Source: The Conversation (Au and NZ) – By Sarah Blunden, Associate Professor and Head of Paediatric Sleep Research, CQUniversity Australia
Clueless actor Alicia Silverstone recently told a podcast she co-sleeps with her 11-year-old son, explaining she is “just following nature”.
“Bear and I still sleep together,” she told The Ellen Fisher Podcast last month. “I’ll be in trouble for saying that, but I really don’t care.”
As Silverstone predicted, a backlash followed. Fans accused her of “ruining” her child, while others called it “creepy”. One psychologist said it would create “boundary issues”.
I am a psychologist who directs a clinic specialising in sleep difficulties in children from birth to 18 years. I am also a researcher in paediatric sleep. I have seen first-hand the strong opinions people have about parents co-sleeping (or not) with their children.
While we need to be mindful of safety and SIDS when co-sleeping with infants, there is no problem with co-sleeping with older children in and of itself.
How common is co-sleeping?
Co-sleeping, like many aspects of parenting, is often the subject of vehement disagreements.
While proponents argue it nurtures the parent-child attachment, reduces children’s anxiety and helps children sleep, critics say it stunts a child’s independence and disrupts parents’ sleep and intimacy.
But it is more common than people may realise and is under-reported. I have found in my work that before their child is born, parents often say they don’t want to co-sleep, but often end up doing it over time.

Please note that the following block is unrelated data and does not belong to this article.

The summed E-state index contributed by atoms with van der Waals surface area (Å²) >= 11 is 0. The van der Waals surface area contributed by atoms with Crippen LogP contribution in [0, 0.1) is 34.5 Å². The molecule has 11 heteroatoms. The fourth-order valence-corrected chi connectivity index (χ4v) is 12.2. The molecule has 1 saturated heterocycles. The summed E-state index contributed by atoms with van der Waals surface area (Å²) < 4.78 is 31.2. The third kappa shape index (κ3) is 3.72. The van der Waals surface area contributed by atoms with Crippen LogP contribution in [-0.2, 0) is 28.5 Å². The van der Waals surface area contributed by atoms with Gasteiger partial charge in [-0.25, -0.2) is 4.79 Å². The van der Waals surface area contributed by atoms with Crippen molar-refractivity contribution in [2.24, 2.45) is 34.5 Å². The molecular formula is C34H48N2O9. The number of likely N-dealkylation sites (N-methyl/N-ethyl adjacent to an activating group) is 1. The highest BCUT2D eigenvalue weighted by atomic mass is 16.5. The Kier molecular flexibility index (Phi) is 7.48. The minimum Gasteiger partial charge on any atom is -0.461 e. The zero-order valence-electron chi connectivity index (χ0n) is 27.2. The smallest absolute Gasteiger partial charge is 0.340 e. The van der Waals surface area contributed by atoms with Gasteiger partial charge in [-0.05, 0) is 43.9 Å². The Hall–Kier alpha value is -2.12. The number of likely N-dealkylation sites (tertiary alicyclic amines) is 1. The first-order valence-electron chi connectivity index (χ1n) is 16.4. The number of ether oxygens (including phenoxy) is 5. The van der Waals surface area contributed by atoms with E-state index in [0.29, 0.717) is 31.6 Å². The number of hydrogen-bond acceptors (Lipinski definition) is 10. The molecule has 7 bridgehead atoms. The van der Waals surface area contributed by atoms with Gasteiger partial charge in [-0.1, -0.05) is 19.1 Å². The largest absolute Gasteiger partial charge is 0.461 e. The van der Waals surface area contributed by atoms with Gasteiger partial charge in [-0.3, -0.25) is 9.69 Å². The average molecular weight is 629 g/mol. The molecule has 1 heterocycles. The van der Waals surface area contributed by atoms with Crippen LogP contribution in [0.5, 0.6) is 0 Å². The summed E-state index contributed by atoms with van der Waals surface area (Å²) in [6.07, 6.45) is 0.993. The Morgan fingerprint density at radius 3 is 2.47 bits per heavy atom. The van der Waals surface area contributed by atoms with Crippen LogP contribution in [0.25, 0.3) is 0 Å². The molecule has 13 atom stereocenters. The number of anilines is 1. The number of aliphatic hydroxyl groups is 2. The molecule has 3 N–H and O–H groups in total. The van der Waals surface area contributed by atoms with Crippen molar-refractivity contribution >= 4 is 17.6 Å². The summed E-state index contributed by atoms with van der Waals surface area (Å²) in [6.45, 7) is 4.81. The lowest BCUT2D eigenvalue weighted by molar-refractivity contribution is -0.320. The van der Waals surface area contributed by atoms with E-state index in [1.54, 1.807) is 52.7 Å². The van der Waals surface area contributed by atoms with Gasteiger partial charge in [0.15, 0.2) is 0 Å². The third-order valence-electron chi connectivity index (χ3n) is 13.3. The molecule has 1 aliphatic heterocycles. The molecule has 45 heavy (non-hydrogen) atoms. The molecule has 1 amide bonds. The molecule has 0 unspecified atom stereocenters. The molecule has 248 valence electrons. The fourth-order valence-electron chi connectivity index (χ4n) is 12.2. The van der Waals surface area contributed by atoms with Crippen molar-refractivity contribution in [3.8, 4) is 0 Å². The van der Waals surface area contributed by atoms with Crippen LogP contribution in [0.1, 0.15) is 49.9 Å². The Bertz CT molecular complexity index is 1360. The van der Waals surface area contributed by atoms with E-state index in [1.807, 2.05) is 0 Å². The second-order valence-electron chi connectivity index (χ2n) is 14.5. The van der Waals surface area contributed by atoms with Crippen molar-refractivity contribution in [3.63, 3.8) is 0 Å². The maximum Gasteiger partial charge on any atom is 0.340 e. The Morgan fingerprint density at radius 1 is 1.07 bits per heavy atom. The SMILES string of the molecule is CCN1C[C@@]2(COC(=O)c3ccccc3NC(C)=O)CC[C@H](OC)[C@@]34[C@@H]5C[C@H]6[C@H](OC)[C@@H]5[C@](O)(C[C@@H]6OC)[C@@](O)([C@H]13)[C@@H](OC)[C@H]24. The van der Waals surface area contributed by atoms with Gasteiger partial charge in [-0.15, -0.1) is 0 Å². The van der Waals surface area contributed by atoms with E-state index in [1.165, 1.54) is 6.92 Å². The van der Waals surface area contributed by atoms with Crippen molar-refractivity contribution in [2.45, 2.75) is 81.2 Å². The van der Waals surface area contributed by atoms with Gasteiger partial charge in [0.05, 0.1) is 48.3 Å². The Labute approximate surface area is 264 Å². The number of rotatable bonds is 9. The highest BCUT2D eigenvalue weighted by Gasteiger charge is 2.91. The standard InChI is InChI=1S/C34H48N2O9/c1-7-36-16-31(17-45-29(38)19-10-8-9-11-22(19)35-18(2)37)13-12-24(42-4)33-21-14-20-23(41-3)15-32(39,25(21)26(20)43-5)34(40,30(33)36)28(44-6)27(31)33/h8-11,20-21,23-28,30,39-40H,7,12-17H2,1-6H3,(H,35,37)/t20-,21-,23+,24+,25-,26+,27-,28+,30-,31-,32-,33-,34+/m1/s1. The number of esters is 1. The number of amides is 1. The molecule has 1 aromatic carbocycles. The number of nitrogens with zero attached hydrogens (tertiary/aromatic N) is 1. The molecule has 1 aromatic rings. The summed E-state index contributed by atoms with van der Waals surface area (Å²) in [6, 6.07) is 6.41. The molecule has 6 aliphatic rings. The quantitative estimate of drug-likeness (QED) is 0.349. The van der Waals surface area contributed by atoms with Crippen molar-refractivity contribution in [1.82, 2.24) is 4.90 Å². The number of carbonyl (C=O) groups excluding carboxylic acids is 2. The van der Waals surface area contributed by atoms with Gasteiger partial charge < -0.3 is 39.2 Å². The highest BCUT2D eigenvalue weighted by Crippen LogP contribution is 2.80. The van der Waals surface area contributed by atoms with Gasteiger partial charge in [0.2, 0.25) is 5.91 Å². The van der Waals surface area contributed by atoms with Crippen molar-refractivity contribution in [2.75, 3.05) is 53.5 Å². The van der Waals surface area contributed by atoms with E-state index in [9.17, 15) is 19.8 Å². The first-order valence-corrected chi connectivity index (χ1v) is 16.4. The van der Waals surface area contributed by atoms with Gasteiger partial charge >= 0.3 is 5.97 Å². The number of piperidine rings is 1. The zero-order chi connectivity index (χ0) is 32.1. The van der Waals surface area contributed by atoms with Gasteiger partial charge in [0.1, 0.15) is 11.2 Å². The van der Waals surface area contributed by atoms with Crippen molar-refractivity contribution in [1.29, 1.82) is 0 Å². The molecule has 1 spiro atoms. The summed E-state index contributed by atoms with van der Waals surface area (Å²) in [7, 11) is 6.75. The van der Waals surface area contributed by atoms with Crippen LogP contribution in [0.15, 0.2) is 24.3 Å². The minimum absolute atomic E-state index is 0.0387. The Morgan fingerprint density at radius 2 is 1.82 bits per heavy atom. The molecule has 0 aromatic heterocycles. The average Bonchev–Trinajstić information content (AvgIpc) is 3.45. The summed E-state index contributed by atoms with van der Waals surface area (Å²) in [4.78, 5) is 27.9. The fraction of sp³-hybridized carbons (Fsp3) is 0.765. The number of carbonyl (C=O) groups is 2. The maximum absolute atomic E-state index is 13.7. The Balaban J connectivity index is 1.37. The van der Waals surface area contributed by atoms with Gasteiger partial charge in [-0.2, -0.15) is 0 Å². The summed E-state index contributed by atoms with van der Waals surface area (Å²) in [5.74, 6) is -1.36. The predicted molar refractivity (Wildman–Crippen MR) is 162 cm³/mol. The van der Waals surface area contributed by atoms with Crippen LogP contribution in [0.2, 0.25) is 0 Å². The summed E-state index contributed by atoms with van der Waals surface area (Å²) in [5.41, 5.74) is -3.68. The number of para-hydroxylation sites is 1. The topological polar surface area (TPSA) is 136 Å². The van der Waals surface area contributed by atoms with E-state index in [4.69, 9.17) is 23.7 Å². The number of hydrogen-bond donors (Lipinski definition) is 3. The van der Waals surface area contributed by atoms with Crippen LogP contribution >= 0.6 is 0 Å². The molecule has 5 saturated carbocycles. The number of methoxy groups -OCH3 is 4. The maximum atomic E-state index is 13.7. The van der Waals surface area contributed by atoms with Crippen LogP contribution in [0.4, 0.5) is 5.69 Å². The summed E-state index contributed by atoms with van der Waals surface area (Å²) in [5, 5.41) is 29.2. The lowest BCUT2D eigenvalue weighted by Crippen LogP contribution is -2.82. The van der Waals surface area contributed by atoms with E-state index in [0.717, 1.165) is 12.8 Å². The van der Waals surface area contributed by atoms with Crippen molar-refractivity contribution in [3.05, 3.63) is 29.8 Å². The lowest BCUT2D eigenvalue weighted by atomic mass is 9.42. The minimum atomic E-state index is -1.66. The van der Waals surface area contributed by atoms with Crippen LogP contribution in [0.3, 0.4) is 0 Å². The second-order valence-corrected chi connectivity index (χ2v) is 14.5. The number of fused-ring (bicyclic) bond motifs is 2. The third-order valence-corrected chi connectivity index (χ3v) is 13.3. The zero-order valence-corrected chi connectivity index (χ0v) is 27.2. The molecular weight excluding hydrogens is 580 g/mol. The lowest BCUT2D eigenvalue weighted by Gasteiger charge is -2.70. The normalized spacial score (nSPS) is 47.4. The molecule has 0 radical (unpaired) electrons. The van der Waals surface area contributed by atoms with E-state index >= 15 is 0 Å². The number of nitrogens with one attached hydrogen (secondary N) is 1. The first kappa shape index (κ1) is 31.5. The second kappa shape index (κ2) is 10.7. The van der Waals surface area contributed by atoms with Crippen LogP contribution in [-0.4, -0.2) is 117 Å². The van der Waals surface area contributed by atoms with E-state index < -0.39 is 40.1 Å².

Data of rates of co-sleeping in school-age children in western countries are scarce. But recent studies show in China, 25% of pre-adolescents co-sleep. In Brazil up to 47% of school-aged children sleep in their parents’ bed at least sometimes, while 30% of school-aged children co-sleep in Italy.
Why do western countries frown on co-sleeping?
In western societies, the idea that children should sleep on their own only emerged during the 19th century.
Before this, the communal house and communal bedroom, shared by siblings and parents, was the norm (and still is in many societies).
But with the emergence of nuclear families in Victorian times came the need for increased discipline with children who were independent from their parents. Bedrooms were “privatised” and sleeping alone was thought to instil self-regulation in children.
Co-sleeping was also seen as something “poor people” did, as wealthier families could afford a bed for each child.
By the early 20th century, there were fears over-indulgent parenting styles would spoil children and co-sleeping became synonymous with raising lazy, difficult children.
What does the research say?
As social animals, children are not biologically primed to sleep alone. This is something they often need to learn with support from a parent or other trusted adult. Gaining the confidence and resilience to sleep alone is not a given and some children, especially sensitive or anxious children, need more time and assistance.